What no one can explain is why the music box started playing at that particular moment in time. It has never played before or since of its own accord.

The incident left me with a warm and euphoric feeling that I have never forgotten. My Mum had managed to reach out to me even after all those years.

Using Newspapers in Family History

The digitization of newspapers is rapidly changing the lives of many researchers today and the most useful database is without doubt the British Library’s British Newspaper Archive (BNA) at www.britishnewspaperarchive.co.uk   As digitization progresses I am finding out a variety of interesting facts about my ancestors. Some are fascinating tit bits which help flesh out what I already know about them. Such is the entry in the deaths column of the Worcester Herald for 18 July 1857 which I discovered today for my great great grandfather William Clement Heritage. I already knew that William had died aged 41 of  a kidney related disease but this short yet simple entry gives me a little bit more, stating that his death was ‘ deeply regretted his family and friends, and  [that he was] much respected.’

Newspapers can be one of our most informative sources

Newspapers can be one of our most informative sources

Other finds are more significant – feeding me important facts that will help me break down some of my family history brick walls or providing me with graphic details of how a relative died. I have had two such important finds recently. The first concerned  another  William Heritage. This William had baptised all but one of his children in Ettington south of Stratford upon Avon and was last recorded there in 1798 when he contributed £5 towards the building of the new church. I had also found the draft for a lease on a mill at Whichford some 12 miles away dated 1799 that William was planning to take out jointly with his father-in-law Charles Chapman. Charles had died the same year, however, and there was no evidence that William had gone ahead and taken out the lease. The next known record for William was not until 1818 when he was buried in Haselor a village just north of Stratford.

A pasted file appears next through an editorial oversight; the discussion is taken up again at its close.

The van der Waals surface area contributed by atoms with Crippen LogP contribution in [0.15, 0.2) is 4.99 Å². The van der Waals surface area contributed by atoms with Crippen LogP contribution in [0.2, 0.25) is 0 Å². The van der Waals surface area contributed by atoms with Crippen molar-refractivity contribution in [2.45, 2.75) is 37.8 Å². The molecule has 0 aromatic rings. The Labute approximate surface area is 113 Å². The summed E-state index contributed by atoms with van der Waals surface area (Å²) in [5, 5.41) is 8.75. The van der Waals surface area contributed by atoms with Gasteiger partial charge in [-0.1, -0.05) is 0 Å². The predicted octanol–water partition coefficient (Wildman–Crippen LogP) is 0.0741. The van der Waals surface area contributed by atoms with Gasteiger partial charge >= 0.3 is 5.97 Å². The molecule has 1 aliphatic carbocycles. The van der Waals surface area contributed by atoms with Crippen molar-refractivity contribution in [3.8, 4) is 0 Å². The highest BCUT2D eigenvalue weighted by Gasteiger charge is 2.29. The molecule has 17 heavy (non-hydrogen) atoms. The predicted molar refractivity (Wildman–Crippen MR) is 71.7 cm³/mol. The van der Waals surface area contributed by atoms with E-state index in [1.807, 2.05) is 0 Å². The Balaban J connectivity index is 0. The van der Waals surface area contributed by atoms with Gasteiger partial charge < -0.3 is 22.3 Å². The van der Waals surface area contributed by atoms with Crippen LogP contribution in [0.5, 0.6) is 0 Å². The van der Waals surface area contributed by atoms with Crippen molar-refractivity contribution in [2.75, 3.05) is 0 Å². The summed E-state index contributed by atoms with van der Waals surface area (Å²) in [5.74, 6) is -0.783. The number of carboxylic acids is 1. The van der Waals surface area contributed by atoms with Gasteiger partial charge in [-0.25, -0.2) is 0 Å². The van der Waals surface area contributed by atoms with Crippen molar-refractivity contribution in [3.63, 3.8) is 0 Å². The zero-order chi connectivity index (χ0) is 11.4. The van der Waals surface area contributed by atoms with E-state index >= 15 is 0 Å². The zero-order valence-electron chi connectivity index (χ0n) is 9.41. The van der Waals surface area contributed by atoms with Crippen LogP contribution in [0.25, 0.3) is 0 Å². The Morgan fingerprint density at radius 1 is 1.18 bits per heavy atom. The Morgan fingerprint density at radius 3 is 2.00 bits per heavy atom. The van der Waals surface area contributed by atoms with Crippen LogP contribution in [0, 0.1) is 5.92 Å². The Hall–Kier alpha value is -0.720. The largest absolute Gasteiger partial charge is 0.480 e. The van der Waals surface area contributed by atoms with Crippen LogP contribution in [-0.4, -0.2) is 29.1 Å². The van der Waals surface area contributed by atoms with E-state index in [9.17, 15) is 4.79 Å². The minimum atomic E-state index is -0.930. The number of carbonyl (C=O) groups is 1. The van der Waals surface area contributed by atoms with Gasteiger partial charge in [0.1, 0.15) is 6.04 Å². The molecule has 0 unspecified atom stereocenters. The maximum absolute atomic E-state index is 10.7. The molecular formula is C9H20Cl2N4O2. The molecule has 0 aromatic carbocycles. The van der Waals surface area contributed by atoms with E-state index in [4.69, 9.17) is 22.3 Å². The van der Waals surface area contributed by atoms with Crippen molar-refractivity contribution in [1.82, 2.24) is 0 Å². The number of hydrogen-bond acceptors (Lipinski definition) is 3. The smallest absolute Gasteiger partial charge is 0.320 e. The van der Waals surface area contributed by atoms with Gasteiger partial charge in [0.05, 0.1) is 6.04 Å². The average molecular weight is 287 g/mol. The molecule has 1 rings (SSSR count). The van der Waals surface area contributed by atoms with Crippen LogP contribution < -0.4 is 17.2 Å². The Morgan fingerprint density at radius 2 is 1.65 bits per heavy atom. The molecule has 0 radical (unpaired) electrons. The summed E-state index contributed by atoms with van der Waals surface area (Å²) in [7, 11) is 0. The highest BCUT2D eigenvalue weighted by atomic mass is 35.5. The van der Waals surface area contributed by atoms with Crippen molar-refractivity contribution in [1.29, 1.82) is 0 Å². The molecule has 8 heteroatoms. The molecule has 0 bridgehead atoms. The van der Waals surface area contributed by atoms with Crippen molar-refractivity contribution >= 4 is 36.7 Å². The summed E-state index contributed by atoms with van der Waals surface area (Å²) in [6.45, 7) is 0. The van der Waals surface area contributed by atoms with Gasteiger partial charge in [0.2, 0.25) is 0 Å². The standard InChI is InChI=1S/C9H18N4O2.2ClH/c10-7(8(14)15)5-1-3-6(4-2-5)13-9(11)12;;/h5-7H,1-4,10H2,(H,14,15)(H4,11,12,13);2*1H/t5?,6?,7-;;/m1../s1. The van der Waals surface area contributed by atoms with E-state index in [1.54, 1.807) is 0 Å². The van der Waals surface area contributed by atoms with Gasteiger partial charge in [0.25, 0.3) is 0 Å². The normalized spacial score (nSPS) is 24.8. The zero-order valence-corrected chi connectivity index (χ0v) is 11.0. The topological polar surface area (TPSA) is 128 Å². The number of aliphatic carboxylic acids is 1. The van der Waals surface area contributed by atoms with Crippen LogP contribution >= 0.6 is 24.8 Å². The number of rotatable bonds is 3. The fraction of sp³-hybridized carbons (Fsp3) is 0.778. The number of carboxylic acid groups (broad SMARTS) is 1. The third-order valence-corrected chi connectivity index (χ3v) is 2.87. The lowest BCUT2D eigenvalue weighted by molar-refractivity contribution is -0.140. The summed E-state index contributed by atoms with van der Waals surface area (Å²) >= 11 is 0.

The British Newspaper Archive revealed that William had indeed taken out the lease at Whichford but that he had not stayed there long, for in 1802 an auction notice  shows him putting the contents of his mill business at Whichford Mill up for sale on account of his leaving  the area. So another three years of his life have been accounted for but I still some way to go to finding out why and when he ended up at Haselor!

Secondly and more dramatically I found out more about my  Westwood family who are one of the case studies in my book (see page 25). I already knew that one of Joseph and Margaret Westwood’s three sons to die in his youth was Joseph aged 21  but up to now I only had the details on his death certificate. This  told me that he had been killed by lightning in fields near Cark-in-Cartmel in Lancashire in 1912.  A search on his name and the year of death across all newspapers in the BNA brought up two items of news concerning his death. As is often the case these were to be found in local newspapers based many miles from where he lived and died and goes to show that tragic deaths like this are newsworthy no matter where the newspaper is based – so it is wise to search across the whole database rather than restrict it to newspapers in the vicinity of the event.

Newspaper entry concerning Joseph's tragic death

Newspaper entry concerning Joseph’s tragic death

Both the Hull Daily Mail and The Lichfield Mercury gave details of how Joseph died and using both articles together I was able to get a good idea of what happened that day.  The thunderstorm had been brief but severe and had struck Joseph and two other men as they were cutting bracken.   What was very revealing for me was that Joseph’s younger brother Thomas aged 14 had been one of the other two men but had survived. The Lichfield Mercury describes how Joseph’s body was ‘burned from the right shoulder to the right foot’ while the Hull paper gave the following account:

Evidence at the inquest at Cark North Lancashire on Monday showed that after the lightning had struck the 3 men engaged in Bracken cutting at Holker Bank on Saturday afternoon Joseph Westwood Junior was left a dead in a sitting position with his eyes open. Only about six inches of his coat was torn but his body was badly marked by lightning. Thomas Westwood 14 was found in a delirious condition looking over a gate with his clothes badly torn and Thomas Sargent the other injured man had wanted some distance before collapsing.

New data is constantly being added to the BNA so don’t forget to re-run your searches at regular intervals. When the Westmorland Gazette and Lancaster Gazettes  for 1912 are added no doubt I will find further details about Joseph’s death.

You can find out more about Newspapers and Magazines and how to use them as sources for  family history in Chapter 5 of my book.

 

 

Just How Much a Will Can Tell You

When my 3x great grandfather Charles Chapman Heritage wrote his will in 1857  he  provided a clear picture of  life in the Heritage family for future generations to peruse.